- - Tuesday, July 17, 2018


The most depressing thing about Donald Trump’s astonishing cuddle-up with Vladimir Putin in Helsinki is that it reveals how small the president’s mastery of history and power politics. Worse, he does not hear the minor chords in the music of America, a gift most Americans acquire in the womb.

Like Barack Obama before him, Mr. Trump understands only himself, and his imagined personal grandeur and the trajectory of the universe as it spins around his head, a natural phenomenon like the gaseous rings of Saturn. Why waste time learning how the world works, when he already knows how the universe responds to him.

Barack Obama never understood why his apology tour of the Islamic world — his eager bowing to the would-be kings of Arabia which he made his first order of business on assuming the presidency — so infuriated America. Donald Trump does not understand why friend and foe, the left and the right, are united in anger at his blaming America for the bad blood between Russia and the West. God is America’s faith, and America is America’s religion.

Mr. Trump, for all the good things his presidency has wrought, seems curiously puzzled by the fury he found when he returned from Helsinki and stepped off Air Force One into the hellstorm. He might usefully recall Merle Haggard’s hymn to a troubled heart in an earlier troubled time, when the world was roiled by anguish over the war in Vietnam:

“I hear people talkin’ bad/About the way they have to live in this country/Harpin’ on the wars we fight/And gripin’ about the way things ought to be/And I don’t mind ‘em for switchin’ sides/And standin’ up for things they believe in/But when they’re runnin’ down the country, hoss/They’re walkin’ on the fightin’ side of me.”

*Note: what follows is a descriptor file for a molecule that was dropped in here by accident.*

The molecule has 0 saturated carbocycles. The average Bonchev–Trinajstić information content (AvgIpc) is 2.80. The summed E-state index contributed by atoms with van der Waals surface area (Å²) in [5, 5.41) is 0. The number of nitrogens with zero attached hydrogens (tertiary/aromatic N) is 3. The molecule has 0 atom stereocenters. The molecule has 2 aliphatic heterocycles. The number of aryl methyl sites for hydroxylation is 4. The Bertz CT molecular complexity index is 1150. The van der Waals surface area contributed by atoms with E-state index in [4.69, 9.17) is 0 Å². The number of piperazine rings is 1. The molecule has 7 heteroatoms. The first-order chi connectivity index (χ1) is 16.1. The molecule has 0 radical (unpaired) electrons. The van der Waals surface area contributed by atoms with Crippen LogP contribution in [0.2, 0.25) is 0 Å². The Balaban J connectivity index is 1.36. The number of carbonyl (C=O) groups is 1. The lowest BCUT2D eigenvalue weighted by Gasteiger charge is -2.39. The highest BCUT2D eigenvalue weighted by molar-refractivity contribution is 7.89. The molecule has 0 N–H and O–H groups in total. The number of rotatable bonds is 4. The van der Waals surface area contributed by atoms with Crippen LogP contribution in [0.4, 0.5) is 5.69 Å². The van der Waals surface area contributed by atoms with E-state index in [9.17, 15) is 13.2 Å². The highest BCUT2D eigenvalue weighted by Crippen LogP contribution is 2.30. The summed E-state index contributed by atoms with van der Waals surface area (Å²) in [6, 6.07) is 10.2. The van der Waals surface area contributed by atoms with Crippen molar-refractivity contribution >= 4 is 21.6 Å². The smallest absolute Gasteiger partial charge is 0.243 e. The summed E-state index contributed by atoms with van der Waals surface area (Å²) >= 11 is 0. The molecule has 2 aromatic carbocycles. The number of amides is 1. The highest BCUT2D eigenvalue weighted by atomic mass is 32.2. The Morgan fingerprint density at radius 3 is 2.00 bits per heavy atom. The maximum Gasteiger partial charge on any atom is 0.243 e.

Brash and unsophisticated as the sentiments may be, that’s how most of the educated, children of first families and newcomer alike; cosmopolite and good ol’ boy, instinctively react to slight and snub of the country. These are the deplorables who cling to God, guns and faith in America, and when they hear someone runnin’ down the country these Americans usually look for a nose to punch. When the president of the United States goes abroad and says dismissive things about the land of the free and the home of the brave, even a president can’t expect to be spared the consequences.

Mr. Trump can’t hold his tongue when the subject is Russian meddling in the 2016 American election because the very idea of Russian meddling sounds like undermining the legitimacy of his election, and he imagines that criticism of Vladimir Putin is criticism of himself and his presidency. Mr. Putin flatters him (though not much) and that makes the Russian thug a good guy, deserving of a pass for interfering in our elections, for invading sovereign nations, assassinating Russian citizens abroad and working to destroy NATO.

If President Trump could have held his tongue his trip would have been hailed a triumph, even with his rough treatment of NATO, and rude scolding of German stinginess in spending for their own defense. He might even have got a little credit for bucking up British spirits in the difficult task of extricating Britain from Europe.

But the president’s performance in Helsinki casts a pall over the trip to the summit. Mr. Trump never got the late education he needed to be the effective leader of the free world (with America first, of course). And that’s what’s sad about the Donald. Loud, brash and bombastic, he has by himself broken up the grip of the dead hand of the elites, their arteries clogged by accumulated debris of the years.

Archie Bunker might advise the president to stifle himself. He has been warned. The fightin’ side of America is a risky place to be. Nobody wins there.

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